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Cambodia: Major News Items, 11/1/94 - 12/31/94

Drought Raises Fears Of Famine
A severe drought in Cambodia has caused the loss of nearly 70% of the country's rice harvest. The government has asked for international aid to prevent the onset of famine. According to foreign aid workers, as many as 250,000 people in Svay Rieng and 100,000 in Takeo are in danger. The hardest-hit areas are eastern Prey Veng and Svay Rieng, central Kompong Thom, southern Kandal, Takeo, and Kompong Speu, and northwest Battambang. (Indochina Digest, 12/2/94.)

Villagers Abducted By Guerrillas
Thirty-eight villagers from Kroch Kore and Sem Seb in Siem Reap province were abducted by the Khmer Rouge in late November. According to a representative from the World Food Program, "The Khmer Rouge have put price tags on kidnapped government workers, teachers and foreign aid workers. It's $2000 for a foreign aid worker, I am told, but just 400 baht ($18) for a Cambodian teacher." (America Online, Uli Schmetzer, Chicago Tribune, 12/13/94.) The head of the Red Cross in Siem Reap has also accused the Khmer Rouge of forcibly abducting local men, and said that six men had been shot for refusing to cooperate. (Indochina Digest, 11/18/94.)

Fighting Update
Khmer Rouge attacks in Kompong Speu province in early November reportedly left 17 people dead and 33 others injured, and in early December guerrillas burned down almost 150 homes in the Ek Phnom district of Battambang. Meanwhile, on December 7, the government reportedly captured the Khmer Rouge stronghold of Phnom Kulen. About 400 government troops and 150 Khmer Rouge defectors took part in the two-week siege. (Indochina Digest, 11/18/94, 12/9/94.)

Thai Loggers Murdered
At least 22 Thai loggers were killed in Cambodia on November 22, allegedly by Khmer Rouge guerrillas. Ten others were wounded, and at least one more remains missing. The workers were captured in Preah Vihear province, and when the Thai company employing the workers failed to pay the $200,000 ransom demanded by the captors, the victims were lined up and shot. Survivors of the massacre say the attackers were Khmer Rouge, but the Khmer Rouge deny responsibility. (America Online, Sutin Wannabovorn, Reuter, 12/22/94.)

Killing Of Vietnamese Continues
Two more ethnic Vietnamese were murdered in the Ksach Kandal district of Kandal province on December 7. Two others were also wounded in the attack. Three Cambodians asked to talk with the Vietnamese, then began shooting when the men sat down. The killings were condemned by local human rights groups, and the Vietnamese embassy in Phnom Penh called on Cambodian authorities to arrest those responsible. (America Online, Reuter, 12/12/94.)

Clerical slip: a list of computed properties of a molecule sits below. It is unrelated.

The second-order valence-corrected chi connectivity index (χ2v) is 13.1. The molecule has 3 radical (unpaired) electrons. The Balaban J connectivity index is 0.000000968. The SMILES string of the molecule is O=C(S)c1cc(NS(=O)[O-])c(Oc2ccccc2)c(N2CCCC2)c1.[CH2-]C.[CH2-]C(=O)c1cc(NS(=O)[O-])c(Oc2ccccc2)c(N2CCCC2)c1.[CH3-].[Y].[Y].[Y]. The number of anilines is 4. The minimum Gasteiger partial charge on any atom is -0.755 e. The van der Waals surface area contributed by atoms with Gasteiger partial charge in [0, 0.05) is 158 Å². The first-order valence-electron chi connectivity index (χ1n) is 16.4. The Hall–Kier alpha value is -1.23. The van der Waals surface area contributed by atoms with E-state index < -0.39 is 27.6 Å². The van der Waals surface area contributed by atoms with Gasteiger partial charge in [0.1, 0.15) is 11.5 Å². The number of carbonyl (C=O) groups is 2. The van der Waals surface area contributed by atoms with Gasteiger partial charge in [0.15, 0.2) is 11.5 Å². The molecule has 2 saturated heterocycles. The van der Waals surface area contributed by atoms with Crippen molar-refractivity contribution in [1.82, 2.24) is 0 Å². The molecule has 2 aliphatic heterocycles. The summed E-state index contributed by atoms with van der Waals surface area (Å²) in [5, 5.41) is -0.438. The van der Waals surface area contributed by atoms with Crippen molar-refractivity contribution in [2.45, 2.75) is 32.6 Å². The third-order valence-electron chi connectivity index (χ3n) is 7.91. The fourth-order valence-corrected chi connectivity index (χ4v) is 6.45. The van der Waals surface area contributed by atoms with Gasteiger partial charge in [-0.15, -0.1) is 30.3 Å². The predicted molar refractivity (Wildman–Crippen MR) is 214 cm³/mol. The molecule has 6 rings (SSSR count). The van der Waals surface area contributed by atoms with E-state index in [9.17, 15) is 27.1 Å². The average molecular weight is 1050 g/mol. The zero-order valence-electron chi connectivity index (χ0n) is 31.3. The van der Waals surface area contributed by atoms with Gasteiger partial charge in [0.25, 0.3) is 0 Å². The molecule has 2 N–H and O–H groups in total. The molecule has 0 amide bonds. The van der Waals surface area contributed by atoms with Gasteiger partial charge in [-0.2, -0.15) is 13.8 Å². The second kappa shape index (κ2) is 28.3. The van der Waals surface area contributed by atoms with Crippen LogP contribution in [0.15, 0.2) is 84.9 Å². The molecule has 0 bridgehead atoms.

Journalist Murdered
Chan Dara, a 28-year-old reporter for the Koh Santepheap newspaper in Kompong Cham province, was fatally shot in the back on December 8. According to Amnesty International, Dara had previously recieved threats from local military police after he began investigating military involvement in the logging industry in the province. (America Online, Reuter, 12/15/94.) The outgoing director of the Khmer Institute of Democracy also accused the the government army of human rights abuses, stating that "groups of soldiers go around the countryside taxing the poor beyond their means, often killing and committing atrocities against innocent people." (America Online, Reuter, 12/14/94.)

Proposed Press Law Criticized
Under a proposed law soon to be debated by the National Assembly, it would be a crime to write or publish "racist" articles, or to insult King Sihanouk. Anyone convicted under the law would be subject to fines or imprisonment. Pin Samkhon, the President of the Khmer Journalist Association, decried the proposal. "If the draft is adopted by the National Assembly, the life of Khmer journalism will be endangered as a result of facing imprisonment for the written word. If this happens, political prisoners will return to the life of Cambodia." (America Online, Maja Wallengren, 11/9/94.)

German Tourist Held By Khmer Rouge
A 32-year-old German man is apparently being held by the Khmer Rouge after having strayed across the Thai-Cambodian border on December 8. He is believed to be alive, but the guerrillas have issued no comment on the case. Similarly, there is still no word on the fate of a Belgian couple who disappeared near Preah Vihear temple last May 23. (America Online, Reuter, 12/24/94.)

UN Envoy: Jails Improving, But...